Jessica Robinson, vice president of Student Services at Cuyamaca College, is one of 40 educators across the nation to be selected by the Aspen Institute College Excellence Program for a 10-month fellowship designed to prepare future community college presidents.
Robinson is one of two from San Diego County chosen for the 2021-22 class of the Aspen Rising Presidents Fellowship. This round of the highly selective leadership program will begin in November, partnering participants with current and former community college presidents serving as mentors. Delivered in collaboration with the Stanford Educational Leadership Initiative at Stanford University, the fellows will learn strategies to lead internal change, improve student outcomes in and after college, and create strong external partnerships with K-12 schools, four-year colleges, employers, and other partners.
"We have selected these fellows because they share that commitment and are well positioned to become transformational leaders.” said Monica Clark, director of leadership initiatives at the College Excellence Program. Cuyamaca College President Julianna Barnes nominated Robinson for the fellowship, describing her as among the top 1 percent of leaders she has ever worked with in her more than 20 years with community colleges. She cited Robinson’s focus on social justice and equity as qualities that portend her excellence as a future college president.
"With equitable access and success as the north star, Jessica has taken student services to new heights,” said Barnes, who this year completed a similar fellowship for new college presidents at the Aspen Institute. “Jessica has proven to be a successful leader in the community colleges and has the characteristics needed to ultimately be a successful CEO.”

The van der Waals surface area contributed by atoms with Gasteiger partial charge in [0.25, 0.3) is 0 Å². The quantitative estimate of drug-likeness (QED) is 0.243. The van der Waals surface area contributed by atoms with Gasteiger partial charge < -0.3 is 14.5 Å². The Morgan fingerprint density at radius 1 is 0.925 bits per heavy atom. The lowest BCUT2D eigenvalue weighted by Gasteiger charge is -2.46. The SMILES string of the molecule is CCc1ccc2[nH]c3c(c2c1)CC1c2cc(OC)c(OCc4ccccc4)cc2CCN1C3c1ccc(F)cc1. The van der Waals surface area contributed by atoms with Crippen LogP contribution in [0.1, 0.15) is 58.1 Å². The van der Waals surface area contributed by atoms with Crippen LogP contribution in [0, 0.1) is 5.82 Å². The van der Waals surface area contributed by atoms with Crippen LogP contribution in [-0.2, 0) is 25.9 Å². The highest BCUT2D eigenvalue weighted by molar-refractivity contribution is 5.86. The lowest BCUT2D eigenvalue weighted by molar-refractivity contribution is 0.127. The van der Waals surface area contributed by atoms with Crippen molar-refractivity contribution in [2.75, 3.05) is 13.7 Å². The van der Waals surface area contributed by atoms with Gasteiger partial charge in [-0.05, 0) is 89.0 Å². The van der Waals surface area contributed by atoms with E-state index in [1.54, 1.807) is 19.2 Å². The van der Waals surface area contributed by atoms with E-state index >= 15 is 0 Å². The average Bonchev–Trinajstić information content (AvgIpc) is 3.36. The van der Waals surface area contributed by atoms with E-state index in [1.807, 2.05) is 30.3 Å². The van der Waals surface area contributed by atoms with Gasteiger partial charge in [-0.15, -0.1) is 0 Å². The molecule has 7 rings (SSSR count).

Robinson said she has devoted her career to attaining equitable success for community college students, a goal borne from her personal history as a first-generation college student and a Latina.
“This desire to develop possibilities for student success comes from my background, coupled with my passion for working with others to break down institutional barriers,” she said. “Acceptance into this prestigious program is both an honor and a privilege."
Robinson earned her associate degree from Cuyamaca College some 20 years ago, and went on to receive her bachelor’s and master’s degrees in social work and a doctorate in educational leadership, all from San Diego State University. She began as vice president at Cuyamaca College in 2018 after more than 15 years working at San Diego State University, last in a dual role as assistant dean for Student Affairs and interim associate dean for Academic Affairs.
Past honors and awards include the San Diego State University President’s Leadership Award for Faculty and Staff Excellence, being named a finalist for San Diego Magazine’s Women of the Year, and San Diego State’s Undergraduate and Graduate School of Social Work’s Student of the Year.
The Aspen Rising Presidents Fellowship was created to respond to the growing need for a new generation of leaders in community college administration. Nationally, nearly 80 percent of sitting presidents plan to retire in the next decade. While the traditional pathway to the presidency has often excluded women and people of color, the incoming class of Aspen Rising Presidents Fellows is composed of 68 percent women and 70 percent people of color.